Incidentally, Wylie's parent are both involved in show and performance, his father a finished champion working on an agility championship, his grandmother and uncle on mom's side competed at the highest levels in AKC, but his breeder can't run her dogs anymore due to health problems.
Well, I don't think it necessarily caused what you're describing, but it surely didn't help any.

Well, if it didn't cause it, then I did!
No clicker training then at all? But you want to try it now?

No formal clicker training classes, no, but I've done clicker training with him for a few years now.
Force-training can indeed be harsh, if that's what you saw. But what I'm describing has nothing at all to do with force-training.

OK. I'm probably confused.
It's not much different than what your vet might do during a routine exam, or what a show judge might ... got you to do something that made matters even worse, even if the chances of doing that were virtually zero.

Thanks, Jack. Like I said, I'm willing to try the technique with my younger dog, because I don't feel as concerned about problems with him. Perhaps that's all it would take to build my confidence. We'll see! Off to an agility weekend now, but I appreciate your input.

Christy
I would highly doubt that.

Well, no offense intended,

None taken.
but since I've learned that from folks who are quite successful in the sport, I have to think there is validity in the theory.

I didn't mean to suggest that it isn't possible, just that I don't think it's what's behind your dog's problem.
Even if it did, you could correct that pretty easily by withholding it until/unless he runs faster.

Sure, but old habits die hard, both for the dog and the handler. I have gotten better and for the ... have any consistency in that regard. It may just be a moment of fast performance in an otherwise slow performance.

Gotcha.
Is there no time that he runs fast on the course, or in the yard?

Yes, he runs very fast at home, where he is comfortable and confident. When new people/places/things are introduced, he reverts back to slow and unconfident.

Which is a pretty good hint that your dog's slowness isn't related to untimely cheerleading.
It's entirely natural for some dogs to slow down when distractions are introduced. Have you ever tried training with the same kinds of distractions you'd encounter at a comp?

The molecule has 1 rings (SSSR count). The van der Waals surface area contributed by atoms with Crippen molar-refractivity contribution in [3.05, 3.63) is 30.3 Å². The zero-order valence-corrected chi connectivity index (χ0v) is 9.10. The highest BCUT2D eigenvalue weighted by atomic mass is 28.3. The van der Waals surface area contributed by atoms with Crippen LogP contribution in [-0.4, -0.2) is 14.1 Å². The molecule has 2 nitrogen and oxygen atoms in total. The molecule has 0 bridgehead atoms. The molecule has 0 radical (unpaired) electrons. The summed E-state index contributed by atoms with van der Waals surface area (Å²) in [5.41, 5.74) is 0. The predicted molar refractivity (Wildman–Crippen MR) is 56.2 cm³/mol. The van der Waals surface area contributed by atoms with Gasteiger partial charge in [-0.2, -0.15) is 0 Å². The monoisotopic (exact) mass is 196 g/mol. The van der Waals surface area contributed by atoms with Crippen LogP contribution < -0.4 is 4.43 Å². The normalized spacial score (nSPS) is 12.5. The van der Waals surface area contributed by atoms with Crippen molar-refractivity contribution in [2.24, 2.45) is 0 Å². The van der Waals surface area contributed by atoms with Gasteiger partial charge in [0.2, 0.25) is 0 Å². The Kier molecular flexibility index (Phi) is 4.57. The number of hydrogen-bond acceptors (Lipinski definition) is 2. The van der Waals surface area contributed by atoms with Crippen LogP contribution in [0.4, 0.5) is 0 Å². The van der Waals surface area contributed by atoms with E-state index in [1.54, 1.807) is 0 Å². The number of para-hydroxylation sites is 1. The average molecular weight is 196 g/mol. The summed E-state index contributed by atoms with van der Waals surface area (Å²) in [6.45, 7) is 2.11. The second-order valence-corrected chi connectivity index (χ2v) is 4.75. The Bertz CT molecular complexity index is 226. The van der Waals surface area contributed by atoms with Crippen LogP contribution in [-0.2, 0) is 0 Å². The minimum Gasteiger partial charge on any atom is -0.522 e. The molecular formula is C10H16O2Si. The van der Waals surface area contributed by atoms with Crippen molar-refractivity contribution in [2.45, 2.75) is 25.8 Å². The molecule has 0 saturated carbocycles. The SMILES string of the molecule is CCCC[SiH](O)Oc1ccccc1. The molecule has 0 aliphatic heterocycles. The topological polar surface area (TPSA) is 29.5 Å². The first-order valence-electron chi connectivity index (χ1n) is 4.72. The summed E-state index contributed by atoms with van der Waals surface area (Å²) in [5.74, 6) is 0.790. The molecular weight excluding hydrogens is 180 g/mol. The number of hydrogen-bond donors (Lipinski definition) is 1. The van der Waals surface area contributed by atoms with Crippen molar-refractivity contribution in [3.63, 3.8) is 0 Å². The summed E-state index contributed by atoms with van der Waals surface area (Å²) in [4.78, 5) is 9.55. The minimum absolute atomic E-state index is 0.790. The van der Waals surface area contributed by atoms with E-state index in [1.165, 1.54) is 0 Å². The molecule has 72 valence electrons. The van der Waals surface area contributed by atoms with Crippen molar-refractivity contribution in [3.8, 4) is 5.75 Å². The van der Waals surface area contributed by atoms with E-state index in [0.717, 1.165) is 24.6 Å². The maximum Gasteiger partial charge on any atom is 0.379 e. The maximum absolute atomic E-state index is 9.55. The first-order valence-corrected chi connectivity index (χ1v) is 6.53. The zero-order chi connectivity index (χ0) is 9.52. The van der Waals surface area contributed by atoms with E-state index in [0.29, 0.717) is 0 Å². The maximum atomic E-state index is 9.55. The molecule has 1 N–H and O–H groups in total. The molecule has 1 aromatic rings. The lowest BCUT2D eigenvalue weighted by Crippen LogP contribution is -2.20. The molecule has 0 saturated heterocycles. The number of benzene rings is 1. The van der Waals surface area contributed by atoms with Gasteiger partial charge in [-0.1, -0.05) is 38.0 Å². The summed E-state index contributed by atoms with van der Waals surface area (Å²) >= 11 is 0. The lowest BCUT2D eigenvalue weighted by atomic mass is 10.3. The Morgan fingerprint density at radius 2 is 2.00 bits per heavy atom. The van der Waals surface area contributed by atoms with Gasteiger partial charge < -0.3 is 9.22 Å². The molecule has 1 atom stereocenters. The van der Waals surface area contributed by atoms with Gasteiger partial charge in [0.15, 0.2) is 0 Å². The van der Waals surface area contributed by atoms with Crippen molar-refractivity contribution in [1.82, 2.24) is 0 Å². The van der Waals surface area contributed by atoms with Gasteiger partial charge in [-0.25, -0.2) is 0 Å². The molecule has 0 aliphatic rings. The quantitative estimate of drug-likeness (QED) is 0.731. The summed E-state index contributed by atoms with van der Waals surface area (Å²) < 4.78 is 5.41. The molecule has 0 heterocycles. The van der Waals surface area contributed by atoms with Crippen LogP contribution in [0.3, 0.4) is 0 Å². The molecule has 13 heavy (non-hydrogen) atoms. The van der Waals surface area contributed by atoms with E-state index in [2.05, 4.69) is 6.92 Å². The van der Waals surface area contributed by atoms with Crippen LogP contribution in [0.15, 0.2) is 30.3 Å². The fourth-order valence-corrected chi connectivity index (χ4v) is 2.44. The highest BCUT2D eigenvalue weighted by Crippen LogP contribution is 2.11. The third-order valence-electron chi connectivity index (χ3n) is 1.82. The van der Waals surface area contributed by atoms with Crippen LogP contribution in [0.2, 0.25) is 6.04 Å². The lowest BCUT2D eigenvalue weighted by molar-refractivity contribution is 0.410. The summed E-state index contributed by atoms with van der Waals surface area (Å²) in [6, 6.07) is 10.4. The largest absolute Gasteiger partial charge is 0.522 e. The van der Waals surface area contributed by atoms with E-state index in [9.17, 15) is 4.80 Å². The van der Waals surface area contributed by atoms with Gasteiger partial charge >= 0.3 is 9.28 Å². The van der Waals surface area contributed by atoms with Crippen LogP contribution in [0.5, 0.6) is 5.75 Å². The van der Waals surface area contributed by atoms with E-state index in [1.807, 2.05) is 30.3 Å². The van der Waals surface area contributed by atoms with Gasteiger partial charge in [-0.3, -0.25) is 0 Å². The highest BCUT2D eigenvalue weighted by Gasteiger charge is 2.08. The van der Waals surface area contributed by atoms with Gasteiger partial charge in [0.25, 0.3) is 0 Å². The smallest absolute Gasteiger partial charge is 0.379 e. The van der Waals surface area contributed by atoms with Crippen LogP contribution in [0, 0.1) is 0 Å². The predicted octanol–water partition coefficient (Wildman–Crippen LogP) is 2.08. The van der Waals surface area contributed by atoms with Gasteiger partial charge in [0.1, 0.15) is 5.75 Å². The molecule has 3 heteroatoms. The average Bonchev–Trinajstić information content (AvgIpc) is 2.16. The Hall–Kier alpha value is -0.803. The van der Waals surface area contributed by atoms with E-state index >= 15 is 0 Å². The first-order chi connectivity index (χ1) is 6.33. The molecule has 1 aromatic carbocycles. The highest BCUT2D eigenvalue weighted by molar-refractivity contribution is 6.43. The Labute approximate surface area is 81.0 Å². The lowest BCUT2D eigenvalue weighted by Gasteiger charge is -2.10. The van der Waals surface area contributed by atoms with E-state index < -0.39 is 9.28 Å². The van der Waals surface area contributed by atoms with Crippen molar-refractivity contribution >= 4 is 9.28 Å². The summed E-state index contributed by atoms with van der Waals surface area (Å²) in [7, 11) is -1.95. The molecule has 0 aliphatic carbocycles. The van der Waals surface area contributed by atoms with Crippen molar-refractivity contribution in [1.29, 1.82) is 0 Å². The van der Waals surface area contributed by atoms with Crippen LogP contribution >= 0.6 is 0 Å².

Then there are times when he runs fast?

Yes, primarily, for a food or toy reward.

Precisely how and when do you offer the food or toy?
Have you ever talked to the breeder about this? Do you know anything about Bodhi's mom and dad? Siblings?

I don't keep in touch with the breeder, aside from running into her at shows occasionally. I don't agree with ... side competed at the highest levels in AKC, but his breeder can't run her dogs anymore due to health problems.

Wylie is the pup, right?
Well, I don't think it necessarily caused what you're describing, but it surely didn't help any.

Well, if it didn't cause it, then I did!

Not necessarily! Emotion: smile
No clicker training then at all? But you want to try it now?

No formal clicker training classes, no, but I've done clicker training with him for a few years now.

Then he has been clicker trained, at least somewhat?

Could you have been slow on the clicker, too?
Force-training can indeed be harsh, if that's what you saw. But what I'm describing has nothing at all to do with force-training.

OK. I'm probably confused.

You too? Emotion: smile
It's not much different than what your vet might do ... even if the chances of doing that were virtually zero.

Thanks, Jack. Like I said, I'm willing to try the technique with my younger dog, because I don't feel as ... it would take to build my confidence. We'll see! Off to an agility weekend now, but I appreciate your input.

Thanks. And good luck to you!
If you try it, please let me know what happens.

Handsome "Jack" Morrison
*gently remove the detonator to reply via e-mail
Q: Because it reverses the logical flow of conversation. A: Why is top posting frowned upon?